I was almost stripped naked once by the ‘moral brigade’ that strangely enough seems to only be found at matatu stages. I was twenty years old and knew how to maneuver my way around the big, bad city. You can’t, for example, wear gold jewelry in certain parts of town. Or a wig – Someone will grab it and make off with it (they are strangely talented at differentiating between hair extensions and temporary perched manes, these street urchins). And don’t get me started on mini skirts!
Matatu stages have always been Red Zones where a moral brigade stands to attention, eyes darting furiously, awaiting a violator of their ‘decency’ rules – And not just in Nairobi. Everywhere. One day, I took a ma-three to Thika (having safely boarded along the route). I had a lot on my mind and totally forgot to alight early. I found myself in unchartered territory.
The minute we pulled into the stage, I knew I was in trouble. There were at least 30 matatus parked there and the place was swarming with drivers and makangas. Oh oh. My skirt was black and white, a little cute thing with a slit at the back. There was no way in hell this get up would go unnoticed. The distance from this particular Red Zone to a nearby hotel was around 200 meters. I figured that I could make it. No, I wasn’t going to pull a Usain Bolt and make a mad dash for it – That’s the equivalent of trying to outrun a cheetah. I was going to walk calmly and purposefully before the pack organized itself.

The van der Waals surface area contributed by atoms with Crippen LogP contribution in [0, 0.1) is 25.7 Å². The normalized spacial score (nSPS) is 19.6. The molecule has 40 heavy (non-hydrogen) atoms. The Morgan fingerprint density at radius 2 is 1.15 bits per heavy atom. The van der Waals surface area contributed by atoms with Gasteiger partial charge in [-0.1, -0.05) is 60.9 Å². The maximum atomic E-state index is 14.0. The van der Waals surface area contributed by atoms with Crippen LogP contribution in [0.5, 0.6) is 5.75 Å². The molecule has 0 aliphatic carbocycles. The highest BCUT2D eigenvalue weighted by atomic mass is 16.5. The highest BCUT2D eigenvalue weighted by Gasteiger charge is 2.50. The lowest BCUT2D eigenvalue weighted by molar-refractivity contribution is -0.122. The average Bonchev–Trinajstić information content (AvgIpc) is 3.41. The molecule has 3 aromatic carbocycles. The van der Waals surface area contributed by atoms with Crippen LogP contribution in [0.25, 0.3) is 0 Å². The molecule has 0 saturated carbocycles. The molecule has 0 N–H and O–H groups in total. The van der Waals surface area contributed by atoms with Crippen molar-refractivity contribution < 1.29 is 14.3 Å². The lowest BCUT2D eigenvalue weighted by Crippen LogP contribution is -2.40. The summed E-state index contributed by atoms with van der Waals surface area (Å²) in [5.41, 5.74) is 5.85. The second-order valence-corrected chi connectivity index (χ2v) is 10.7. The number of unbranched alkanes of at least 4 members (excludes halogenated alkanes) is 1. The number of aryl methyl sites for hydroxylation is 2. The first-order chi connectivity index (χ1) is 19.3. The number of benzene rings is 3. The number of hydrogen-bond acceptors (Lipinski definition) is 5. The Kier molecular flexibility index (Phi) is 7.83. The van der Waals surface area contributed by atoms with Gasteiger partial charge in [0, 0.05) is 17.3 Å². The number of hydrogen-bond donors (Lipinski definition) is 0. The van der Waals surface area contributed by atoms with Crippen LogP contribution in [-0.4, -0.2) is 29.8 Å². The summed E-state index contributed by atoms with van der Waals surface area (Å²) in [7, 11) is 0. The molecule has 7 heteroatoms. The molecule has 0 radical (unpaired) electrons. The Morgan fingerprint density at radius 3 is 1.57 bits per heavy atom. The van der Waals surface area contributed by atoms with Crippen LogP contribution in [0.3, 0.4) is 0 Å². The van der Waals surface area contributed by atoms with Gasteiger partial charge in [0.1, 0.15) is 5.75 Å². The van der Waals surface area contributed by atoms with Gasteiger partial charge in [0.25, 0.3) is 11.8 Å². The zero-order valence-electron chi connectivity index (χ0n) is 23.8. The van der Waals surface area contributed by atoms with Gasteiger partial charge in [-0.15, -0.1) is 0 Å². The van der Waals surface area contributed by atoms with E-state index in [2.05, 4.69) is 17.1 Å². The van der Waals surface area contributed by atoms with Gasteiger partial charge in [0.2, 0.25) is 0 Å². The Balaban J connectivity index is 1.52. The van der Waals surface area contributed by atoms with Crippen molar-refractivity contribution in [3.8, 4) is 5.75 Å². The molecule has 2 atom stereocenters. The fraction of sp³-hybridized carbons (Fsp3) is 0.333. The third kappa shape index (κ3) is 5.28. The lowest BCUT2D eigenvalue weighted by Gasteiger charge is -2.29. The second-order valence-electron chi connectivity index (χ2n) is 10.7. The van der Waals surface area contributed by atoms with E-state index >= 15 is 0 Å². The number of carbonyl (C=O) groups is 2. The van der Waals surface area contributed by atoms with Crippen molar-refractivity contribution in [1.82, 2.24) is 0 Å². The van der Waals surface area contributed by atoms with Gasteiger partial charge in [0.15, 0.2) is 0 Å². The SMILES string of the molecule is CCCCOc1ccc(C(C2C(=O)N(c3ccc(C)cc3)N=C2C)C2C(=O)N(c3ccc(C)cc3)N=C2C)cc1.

You have to understand mob psychology. Individuals are quite unwilling to go out on a limb. One guy will never come up to you and start stripping you because he considers your clothing indecent. The loss of responsibility of the individual only occurs with universality of behaviour – If many of them think it’s okay to harass a girl, then it must be okay. The bravado increases with the size of the crowd. As long as I could cover the 200 meters before a crowd gathered, then I would be safe.
The longest walk of my life begins. 10 meters. A few looks. 20 meters. A few murmurs. 50 meters. Someone, after consulting his buddy, pips up. I’m getting nervous. 100 meters. The guy who piped up is following me. His friend and two other guys join him. 120 meters. I’m getting really nervous. They are now six, then seven. Their voices grow louder as their numbers swell. They are getting emboldened. Lewd comments start. 70 meters to go, I will not make it. I say a silent prayer.
My heart is pounding. I’m terrified. I keep praying. God please help me! A car stops. It’s an elderly woman, grey hair peeking out from under her headscarf. “Get in,” she says in vernacular, a sense of urgency about her.
I want to hug her. I jump in, my legs shaking. The mob disperses, disappointment in the air. The spell is broken and they are again individuals, senses restored. One of them hands me a bag through the car window that I hadn’t even realized I had dropped. The irony. A minute ago he was ready to publicly humiliate me.
Charles Mackay, a poet, summed it up best when he wrote. “Men, it has been well said, think in herds; it will be seen that they go mad in herds, while they only recover their senses slowly, one by one.”
An angel saved me that day, a woman not of my generation. She probably thought my skirt was risqué. But she helped me anyway because right thinking people do not support violence against women. Do you?
Ciku’s beefs by Ciku Muiruri, Zuqka, Daily Nation, Nov 21st, 2014.
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